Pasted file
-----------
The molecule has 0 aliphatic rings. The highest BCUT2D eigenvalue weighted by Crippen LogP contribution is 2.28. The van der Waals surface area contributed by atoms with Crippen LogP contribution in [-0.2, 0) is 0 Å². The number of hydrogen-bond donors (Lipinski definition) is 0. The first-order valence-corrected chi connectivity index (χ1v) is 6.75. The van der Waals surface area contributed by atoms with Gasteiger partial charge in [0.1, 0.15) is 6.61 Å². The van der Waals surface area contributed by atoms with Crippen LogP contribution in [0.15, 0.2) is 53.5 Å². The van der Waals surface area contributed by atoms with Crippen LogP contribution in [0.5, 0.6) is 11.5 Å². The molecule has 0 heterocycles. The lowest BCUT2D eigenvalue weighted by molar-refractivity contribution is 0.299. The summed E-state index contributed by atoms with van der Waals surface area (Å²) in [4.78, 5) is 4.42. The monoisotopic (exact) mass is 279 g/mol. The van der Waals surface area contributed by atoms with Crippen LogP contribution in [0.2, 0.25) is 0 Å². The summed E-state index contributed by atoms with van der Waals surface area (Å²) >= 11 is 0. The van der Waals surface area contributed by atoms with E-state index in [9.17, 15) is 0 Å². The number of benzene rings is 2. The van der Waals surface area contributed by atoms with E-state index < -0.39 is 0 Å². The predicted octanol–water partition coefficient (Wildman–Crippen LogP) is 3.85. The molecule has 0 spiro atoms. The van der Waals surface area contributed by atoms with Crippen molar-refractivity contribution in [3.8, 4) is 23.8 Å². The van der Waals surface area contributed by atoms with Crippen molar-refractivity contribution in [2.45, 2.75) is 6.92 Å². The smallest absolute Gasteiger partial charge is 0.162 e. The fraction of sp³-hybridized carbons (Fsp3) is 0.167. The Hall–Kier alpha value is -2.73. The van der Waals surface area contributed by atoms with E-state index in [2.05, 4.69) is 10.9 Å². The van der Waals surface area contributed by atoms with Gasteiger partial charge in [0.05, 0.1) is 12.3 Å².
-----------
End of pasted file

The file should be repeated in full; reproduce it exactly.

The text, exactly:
The molecule has 0 aliphatic rings. The highest BCUT2D eigenvalue weighted by Crippen LogP contribution is 2.28. The van der Waals surface area contributed by atoms with Crippen LogP contribution in [-0.2, 0) is 0 Å². The number of hydrogen-bond donors (Lipinski definition) is 0. The first-order valence-corrected chi connectivity index (χ1v) is 6.75. The van der Waals surface area contributed by atoms with Gasteiger partial charge in [0.1, 0.15) is 6.61 Å². The van der Waals surface area contributed by atoms with Crippen LogP contribution in [0.15, 0.2) is 53.5 Å². The van der Waals surface area contributed by atoms with Crippen LogP contribution in [0.5, 0.6) is 11.5 Å². The molecule has 0 heterocycles. The lowest BCUT2D eigenvalue weighted by molar-refractivity contribution is 0.299. The summed E-state index contributed by atoms with van der Waals surface area (Å²) in [4.78, 5) is 4.42. The monoisotopic (exact) mass is 279 g/mol. The van der Waals surface area contributed by atoms with Crippen LogP contribution in [0.2, 0.25) is 0 Å². The summed E-state index contributed by atoms with van der Waals surface area (Å²) >= 11 is 0. The van der Waals surface area contributed by atoms with E-state index in [9.17, 15) is 0 Å². The number of benzene rings is 2. The van der Waals surface area contributed by atoms with E-state index < -0.39 is 0 Å². The predicted octanol–water partition coefficient (Wildman–Crippen LogP) is 3.85. The molecule has 0 spiro atoms. The van der Waals surface area contributed by atoms with Crippen molar-refractivity contribution in [3.8, 4) is 23.8 Å². The van der Waals surface area contributed by atoms with Crippen molar-refractivity contribution in [2.45, 2.75) is 6.92 Å². The smallest absolute Gasteiger partial charge is 0.162 e. The fraction of sp³-hybridized carbons (Fsp3) is 0.167. The Hall–Kier alpha value is -2.73. The van der Waals surface area contributed by atoms with E-state index in [2.05, 4.69) is 10.9 Å². The van der Waals surface area contributed by atoms with Gasteiger partial charge in [0.05, 0.1) is 12.3 Å².